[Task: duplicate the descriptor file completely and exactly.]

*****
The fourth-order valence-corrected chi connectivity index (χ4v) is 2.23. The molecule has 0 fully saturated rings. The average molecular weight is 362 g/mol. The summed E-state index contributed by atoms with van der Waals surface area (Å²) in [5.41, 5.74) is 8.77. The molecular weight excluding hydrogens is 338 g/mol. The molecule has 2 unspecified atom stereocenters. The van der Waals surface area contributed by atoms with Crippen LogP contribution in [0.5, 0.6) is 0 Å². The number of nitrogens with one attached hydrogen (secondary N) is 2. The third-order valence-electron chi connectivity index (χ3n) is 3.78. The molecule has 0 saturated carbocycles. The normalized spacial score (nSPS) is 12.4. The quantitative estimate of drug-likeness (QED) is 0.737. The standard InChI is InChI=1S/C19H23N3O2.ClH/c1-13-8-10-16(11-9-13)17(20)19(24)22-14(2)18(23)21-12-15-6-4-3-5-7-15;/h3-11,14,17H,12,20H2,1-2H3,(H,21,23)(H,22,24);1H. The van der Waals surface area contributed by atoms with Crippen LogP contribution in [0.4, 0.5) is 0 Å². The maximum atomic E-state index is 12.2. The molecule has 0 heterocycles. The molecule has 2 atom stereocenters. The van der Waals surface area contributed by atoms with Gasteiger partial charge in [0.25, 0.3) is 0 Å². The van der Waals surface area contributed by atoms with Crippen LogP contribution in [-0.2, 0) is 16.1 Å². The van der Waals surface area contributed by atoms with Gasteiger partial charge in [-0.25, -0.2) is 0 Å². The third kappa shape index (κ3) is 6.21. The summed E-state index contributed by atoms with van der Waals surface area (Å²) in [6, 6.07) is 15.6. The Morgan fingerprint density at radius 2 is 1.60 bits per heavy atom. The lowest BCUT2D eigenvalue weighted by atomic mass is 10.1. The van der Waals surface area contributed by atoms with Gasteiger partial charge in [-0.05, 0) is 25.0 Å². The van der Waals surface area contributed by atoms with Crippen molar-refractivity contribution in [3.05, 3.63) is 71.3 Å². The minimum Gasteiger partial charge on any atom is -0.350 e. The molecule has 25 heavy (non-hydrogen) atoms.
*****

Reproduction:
The fourth-order valence-corrected chi connectivity index (χ4v) is 2.23. The molecule has 0 fully saturated rings. The average molecular weight is 362 g/mol. The summed E-state index contributed by atoms with van der Waals surface area (Å²) in [5.41, 5.74) is 8.77. The molecular weight excluding hydrogens is 338 g/mol. The molecule has 2 unspecified atom stereocenters. The van der Waals surface area contributed by atoms with Crippen LogP contribution in [0.5, 0.6) is 0 Å². The number of nitrogens with one attached hydrogen (secondary N) is 2. The third-order valence-electron chi connectivity index (χ3n) is 3.78. The molecule has 0 saturated carbocycles. The normalized spacial score (nSPS) is 12.4. The quantitative estimate of drug-likeness (QED) is 0.737. The standard InChI is InChI=1S/C19H23N3O2.ClH/c1-13-8-10-16(11-9-13)17(20)19(24)22-14(2)18(23)21-12-15-6-4-3-5-7-15;/h3-11,14,17H,12,20H2,1-2H3,(H,21,23)(H,22,24);1H. The van der Waals surface area contributed by atoms with Crippen LogP contribution in [0.4, 0.5) is 0 Å². The maximum atomic E-state index is 12.2. The molecule has 0 heterocycles. The molecule has 2 atom stereocenters. The van der Waals surface area contributed by atoms with Gasteiger partial charge in [0.25, 0.3) is 0 Å². The van der Waals surface area contributed by atoms with Crippen LogP contribution in [-0.2, 0) is 16.1 Å². The van der Waals surface area contributed by atoms with Gasteiger partial charge in [-0.25, -0.2) is 0 Å². The third kappa shape index (κ3) is 6.21. The summed E-state index contributed by atoms with van der Waals surface area (Å²) in [6, 6.07) is 15.6. The Morgan fingerprint density at radius 2 is 1.60 bits per heavy atom. The lowest BCUT2D eigenvalue weighted by atomic mass is 10.1. The van der Waals surface area contributed by atoms with Gasteiger partial charge in [-0.05, 0) is 25.0 Å². The van der Waals surface area contributed by atoms with Crippen molar-refractivity contribution in [3.05, 3.63) is 71.3 Å². The minimum Gasteiger partial charge on any atom is -0.350 e. The molecule has 25 heavy (non-hydrogen) atoms.